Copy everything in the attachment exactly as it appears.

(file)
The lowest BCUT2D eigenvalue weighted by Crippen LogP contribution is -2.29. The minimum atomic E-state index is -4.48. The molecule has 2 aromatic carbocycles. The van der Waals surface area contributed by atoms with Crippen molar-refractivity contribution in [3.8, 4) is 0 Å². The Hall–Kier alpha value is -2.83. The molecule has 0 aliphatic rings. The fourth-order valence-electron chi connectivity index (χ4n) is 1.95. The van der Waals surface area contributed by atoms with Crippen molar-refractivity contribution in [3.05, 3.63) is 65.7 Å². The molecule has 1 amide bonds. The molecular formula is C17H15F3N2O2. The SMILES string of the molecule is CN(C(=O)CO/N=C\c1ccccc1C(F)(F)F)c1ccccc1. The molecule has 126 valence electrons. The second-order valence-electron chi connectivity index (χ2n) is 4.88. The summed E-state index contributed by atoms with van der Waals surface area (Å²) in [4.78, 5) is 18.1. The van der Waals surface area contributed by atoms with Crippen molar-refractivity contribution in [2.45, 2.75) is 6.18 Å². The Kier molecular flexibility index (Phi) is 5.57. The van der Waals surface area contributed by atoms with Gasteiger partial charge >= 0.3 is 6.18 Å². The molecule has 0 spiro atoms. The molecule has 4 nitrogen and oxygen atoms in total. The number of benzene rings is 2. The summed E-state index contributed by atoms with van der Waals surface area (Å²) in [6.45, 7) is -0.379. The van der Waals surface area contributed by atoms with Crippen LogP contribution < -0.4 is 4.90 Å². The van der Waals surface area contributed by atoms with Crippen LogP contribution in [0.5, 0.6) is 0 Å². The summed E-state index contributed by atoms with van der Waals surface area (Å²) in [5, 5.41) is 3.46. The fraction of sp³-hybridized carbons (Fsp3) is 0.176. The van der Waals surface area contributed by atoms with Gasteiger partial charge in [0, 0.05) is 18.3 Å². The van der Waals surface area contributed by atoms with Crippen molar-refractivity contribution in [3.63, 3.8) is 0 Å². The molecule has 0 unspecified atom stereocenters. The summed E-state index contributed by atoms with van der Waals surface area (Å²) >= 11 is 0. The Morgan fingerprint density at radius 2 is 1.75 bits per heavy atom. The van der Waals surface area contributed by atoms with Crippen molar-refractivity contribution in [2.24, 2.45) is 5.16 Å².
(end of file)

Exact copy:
The lowest BCUT2D eigenvalue weighted by Crippen LogP contribution is -2.29. The minimum atomic E-state index is -4.48. The molecule has 2 aromatic carbocycles. The van der Waals surface area contributed by atoms with Crippen molar-refractivity contribution in [3.8, 4) is 0 Å². The Hall–Kier alpha value is -2.83. The molecule has 0 aliphatic rings. The fourth-order valence-electron chi connectivity index (χ4n) is 1.95. The van der Waals surface area contributed by atoms with Crippen molar-refractivity contribution in [3.05, 3.63) is 65.7 Å². The molecule has 1 amide bonds. The molecular formula is C17H15F3N2O2. The SMILES string of the molecule is CN(C(=O)CO/N=C\c1ccccc1C(F)(F)F)c1ccccc1. The molecule has 126 valence electrons. The second-order valence-electron chi connectivity index (χ2n) is 4.88. The summed E-state index contributed by atoms with van der Waals surface area (Å²) in [4.78, 5) is 18.1. The van der Waals surface area contributed by atoms with Crippen molar-refractivity contribution in [2.45, 2.75) is 6.18 Å². The Kier molecular flexibility index (Phi) is 5.57. The van der Waals surface area contributed by atoms with Gasteiger partial charge >= 0.3 is 6.18 Å². The molecule has 0 spiro atoms. The molecule has 4 nitrogen and oxygen atoms in total. The number of benzene rings is 2. The summed E-state index contributed by atoms with van der Waals surface area (Å²) in [6.45, 7) is -0.379. The van der Waals surface area contributed by atoms with Crippen LogP contribution < -0.4 is 4.90 Å². The van der Waals surface area contributed by atoms with Crippen LogP contribution in [0.5, 0.6) is 0 Å². The summed E-state index contributed by atoms with van der Waals surface area (Å²) in [5, 5.41) is 3.46. The fraction of sp³-hybridized carbons (Fsp3) is 0.176. The van der Waals surface area contributed by atoms with Gasteiger partial charge in [0, 0.05) is 18.3 Å². The van der Waals surface area contributed by atoms with Crippen molar-refractivity contribution in [3.63, 3.8) is 0 Å². The molecule has 0 unspecified atom stereocenters. The summed E-state index contributed by atoms with van der Waals surface area (Å²) >= 11 is 0. The Morgan fingerprint density at radius 2 is 1.75 bits per heavy atom. The van der Waals surface area contributed by atoms with Crippen molar-refractivity contribution in [2.24, 2.45) is 5.16 Å².